Fitch Ratings upgraded News Corp. on Tuesday, saying the media conglomerate's cable channel business should offset continuing declines at its newspapers. The agency hiked News Corp.'s rating to "BBB+" from "BBB," moving it higher into investment-grade territory. News Corp. publishes The Wall Street Journal, The New York Post and other newspapers which have seen ad revenue fall during the recession and a rise in competition from Internet-based companies. But growing profits at the Fox News Channel and other cable properties have helped News Corp. weather the downturn. Successful films such as "Ice Age: Dawn of the Dinosaurs" have also boosted profits.

Online reporting on the Editor & Publisher Web site and blogs resumed immediately after the sale to Duncan McIntosh Co. Inc., two weeks after the Nielsen Co. shut down both the Internet and monthly print editions. The media trade magazine, which has covered the newspaper industry for over 100 years, did not provide any details on the terms of the transaction. The company produces boat shows in California and publishes Boating World, Sea Magazine, The Log Newspaper and FishRap.

Six months after a scandal that tarnished The Washington Post's reputation, the newspaper said last week that its journalists will not participate in company-sponsored events with newsmakers unless the proceedings are on the record. "It's important because we don't want to be perceived as doing things in secret for money," said Senior Editor Milton Coleman, who headed the review of the paper's practices with company attorney Eric Lieberman.

Morris Publishing Group, which operates 13 daily newspapers, including the Athens Banner-Herald, filed a plan in bankruptcy court Jan. 18 to complete the restructuring of its debt. Morris has asked the court to approve a plan that will reduce bondholder debt through the issuance of $100 million of new second lien secured notes due in 2014 in exchange for the cancellation of approximately $278.5 million principal amount of outstanding notes due in 2013. Holders of approximately 93 percent of the existing notes voted to support the filing. ''This filing is the final step in the financial restructuring we announced last fall," said William S. Morris III, chairman of Morris Publishing Group. "We are pleased that so many of our noteholders agreed to support this move to get Morris Publishing on more solid financial ground."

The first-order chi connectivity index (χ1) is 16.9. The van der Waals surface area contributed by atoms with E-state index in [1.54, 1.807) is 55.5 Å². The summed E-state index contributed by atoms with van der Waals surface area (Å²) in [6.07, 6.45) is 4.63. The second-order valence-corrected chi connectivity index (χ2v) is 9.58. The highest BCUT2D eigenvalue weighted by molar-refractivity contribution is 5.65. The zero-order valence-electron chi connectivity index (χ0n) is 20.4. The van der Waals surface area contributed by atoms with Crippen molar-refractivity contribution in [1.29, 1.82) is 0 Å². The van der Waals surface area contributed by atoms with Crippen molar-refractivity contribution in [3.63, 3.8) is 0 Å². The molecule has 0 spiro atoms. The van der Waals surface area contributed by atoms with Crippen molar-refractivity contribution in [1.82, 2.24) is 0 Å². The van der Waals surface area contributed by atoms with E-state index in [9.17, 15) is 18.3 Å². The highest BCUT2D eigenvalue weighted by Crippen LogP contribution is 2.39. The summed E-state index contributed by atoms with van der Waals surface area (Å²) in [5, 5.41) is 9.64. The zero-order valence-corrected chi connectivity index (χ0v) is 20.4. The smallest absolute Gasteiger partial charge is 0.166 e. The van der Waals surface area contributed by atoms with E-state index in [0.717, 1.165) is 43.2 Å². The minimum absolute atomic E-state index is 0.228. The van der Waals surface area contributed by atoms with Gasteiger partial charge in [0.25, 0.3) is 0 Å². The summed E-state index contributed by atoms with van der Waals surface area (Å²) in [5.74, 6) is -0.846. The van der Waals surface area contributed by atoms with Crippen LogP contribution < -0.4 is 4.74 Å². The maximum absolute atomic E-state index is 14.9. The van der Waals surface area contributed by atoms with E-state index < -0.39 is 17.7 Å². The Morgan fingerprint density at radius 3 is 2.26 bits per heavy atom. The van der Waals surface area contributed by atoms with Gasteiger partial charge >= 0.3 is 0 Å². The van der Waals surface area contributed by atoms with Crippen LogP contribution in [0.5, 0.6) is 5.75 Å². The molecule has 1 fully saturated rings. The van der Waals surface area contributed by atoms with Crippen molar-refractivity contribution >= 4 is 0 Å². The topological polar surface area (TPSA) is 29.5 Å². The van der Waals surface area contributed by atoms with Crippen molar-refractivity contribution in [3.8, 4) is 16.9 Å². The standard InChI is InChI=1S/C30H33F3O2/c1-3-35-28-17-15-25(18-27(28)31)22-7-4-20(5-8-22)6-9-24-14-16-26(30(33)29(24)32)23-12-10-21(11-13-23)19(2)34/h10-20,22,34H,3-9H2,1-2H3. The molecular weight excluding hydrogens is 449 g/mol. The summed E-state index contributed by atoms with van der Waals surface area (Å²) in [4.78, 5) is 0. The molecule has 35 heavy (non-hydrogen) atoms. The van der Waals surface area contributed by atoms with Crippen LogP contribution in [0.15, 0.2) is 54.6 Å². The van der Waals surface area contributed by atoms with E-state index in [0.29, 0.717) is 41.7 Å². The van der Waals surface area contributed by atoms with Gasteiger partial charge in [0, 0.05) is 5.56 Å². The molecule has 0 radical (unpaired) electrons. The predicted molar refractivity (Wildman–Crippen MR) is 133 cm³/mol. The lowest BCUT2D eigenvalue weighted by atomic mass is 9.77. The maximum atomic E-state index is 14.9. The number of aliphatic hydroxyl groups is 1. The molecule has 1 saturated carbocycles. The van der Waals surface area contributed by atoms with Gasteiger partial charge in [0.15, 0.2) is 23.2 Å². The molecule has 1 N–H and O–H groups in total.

Lee Enterprises Inc., which publishes the St. Louis Post-Dispatch and other newspapers, posted its second consecutive quarterly profit Tuesday, helped by falling costs and a smaller drop in ad revenue. Like other publishers, Lee has been trimming expenses to deal with a prolonged slump that has reduced ad revenue by as much as a third at some newspapers. Lee said ad trends improved throughout its fiscal first quarter, which ended Dec. 27. That improvement "appears to be continuing into January and February," CEO Mary Junck said in a statement.
Among Nebraska daily newspapers, Lee owns the Lincoln Journal Star, the Columbus Telegram, the Fremont Tribune and the Beatrice Daily Sun.

Please send links to your finest impact reporting, whether of the watchdog variety, a look at stimulus spending in your territory or any other subject you would be proud to share with other editors. We'll select the cream of the crop for inclusion in future news letters. Just email the link to Sally Jacobsen at

Mark Katches, editorial director of California Watch, asks in a recent blog which investigative stories blew you away in 2009? He asked that question several weeks ago of some of the top investigative journalists in the country. You can read the results here:

ABOUT US: APME Update is published regularly by the Associated Press Managing Editors Association. APME Update is edited by Sally Jacobsen. Send submissions by e-mail to or call Sally at (212) 621-1838.
To receive APME Update by e-mail notify APME is a newspaper editors association founded in 1933 to provide input on the services of The Associated Press and to help newsroom managers become better leaders. A business league under section 501(c)(6) of the Internal Revenue Code, APME is funded through registrations and sponsorships at the annual conference, APME Supporting Memberships and in-kind support. The Associated Press Managing Editors Association Foundation, Inc., a 501(c)(3) tax-exempt organization, supports educational programming. Membership in APME is open to senior print and online editors at AP member newspapers in the United States and Canadian Press publications in Canada. APME Supporting Memberships are $100 a year. Mailing address: Associated Press Managing Editors Association, The Associated Press, c/o Sally Jacobsen, 450 W 33rd Street, New York, NY 10001. Phone: (212) 621-1838. Fax: (212) 506-6102. E-mail: Web: